Don’t switch off!
Yes, you’re sick of hearing about GDPR but for private investigators there is another, positive, aspect to it. The General Data Protection Regulations came into force on 25th May this year. We’ve all got the message by now! Every business, including private detective agencies, has been bombarded with all the scary stuff about what compliance involves and the consequences of failure to comply. To most businesses it’s just one more set of hoops to jump through but for private investigators it brings great opportunities.
GDPR places a legal duty every business, even sole traders, to report to the Information Commissioner’s Office any breach of data protection. Companies failing to report such breaches face enormous financial penalties. That’s before you consider the magnitude of claims likely to arise in cases involving leakage or theft of personal data. Once a breach of data security has been discovered and the company does the right thing and reports it, the ICO can and usually will require the reporting company to investigate the breach and report the outcome. In most cases the breaches will be part of a cyber attack or system failure.
The ICO has the power to pursue its own investigations into such incidents. However, experience of the last two years or so, even before May 2018, indicates that its resources are unlikely to be sufficient to cope with the vastly increased rate of reported cases to be expected now that GDPR is in force. Therefore, in most cases, it will exercise its powers to require a reporting company to investigate the breach itself and report back.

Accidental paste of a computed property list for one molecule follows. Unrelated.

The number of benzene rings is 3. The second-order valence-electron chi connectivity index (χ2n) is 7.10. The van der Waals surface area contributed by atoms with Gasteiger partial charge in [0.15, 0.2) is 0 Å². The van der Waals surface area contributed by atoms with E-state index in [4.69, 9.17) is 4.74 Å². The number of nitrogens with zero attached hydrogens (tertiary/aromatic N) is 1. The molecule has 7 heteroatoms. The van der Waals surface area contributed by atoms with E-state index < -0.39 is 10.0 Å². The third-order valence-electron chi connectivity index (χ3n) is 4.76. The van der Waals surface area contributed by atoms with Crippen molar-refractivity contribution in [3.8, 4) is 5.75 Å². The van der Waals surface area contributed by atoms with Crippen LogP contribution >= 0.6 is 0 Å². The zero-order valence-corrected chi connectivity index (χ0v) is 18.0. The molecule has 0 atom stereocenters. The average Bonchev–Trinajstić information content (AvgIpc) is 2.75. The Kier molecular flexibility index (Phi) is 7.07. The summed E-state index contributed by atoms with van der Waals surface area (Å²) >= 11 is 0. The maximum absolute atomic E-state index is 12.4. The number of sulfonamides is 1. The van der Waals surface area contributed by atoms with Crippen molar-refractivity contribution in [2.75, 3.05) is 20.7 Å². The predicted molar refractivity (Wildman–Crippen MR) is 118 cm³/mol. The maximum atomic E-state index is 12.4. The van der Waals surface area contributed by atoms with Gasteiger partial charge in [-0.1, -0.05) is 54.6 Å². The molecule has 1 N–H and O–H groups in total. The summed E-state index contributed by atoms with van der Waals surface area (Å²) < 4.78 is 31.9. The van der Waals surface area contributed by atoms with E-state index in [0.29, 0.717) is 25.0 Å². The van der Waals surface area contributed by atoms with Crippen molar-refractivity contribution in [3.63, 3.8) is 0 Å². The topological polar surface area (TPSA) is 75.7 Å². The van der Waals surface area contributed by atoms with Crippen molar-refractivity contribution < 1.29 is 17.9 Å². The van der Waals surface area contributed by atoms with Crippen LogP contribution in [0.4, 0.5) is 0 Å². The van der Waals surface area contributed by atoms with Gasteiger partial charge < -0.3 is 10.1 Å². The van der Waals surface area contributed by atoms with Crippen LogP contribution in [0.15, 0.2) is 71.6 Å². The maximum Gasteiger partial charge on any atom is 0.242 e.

How many companies, especially at the smaller end of the scale, will have the resources and know-how to deal with such an investigation? Not many! The solution for them will be to outsource the task to private investigators. Those private detective agencies who have taken the trouble to gain expert knowledge of cybersecurity and cybercrime alongside their other investigative skills will be poised to take on lucrative work as a direct result of GDPR.
For a company faced with the possibility of substantial fines imposed by the ICO, plus claims from clients affected, plus serious damage to their own reputation; calling in private detectives skilled in the field of data protection will more than pay for itself. Don’t forget also that most companies hate washing their dirty linen in public! Being required by the ICO to carry out its own investigation can help to avoid that. Both the ICO and the Police are public bodies and are open to public scrutiny. Private investigators are able to operate much more discreetly.
So, maybe GDPR is not so boring after all. Not for private detectives anyway.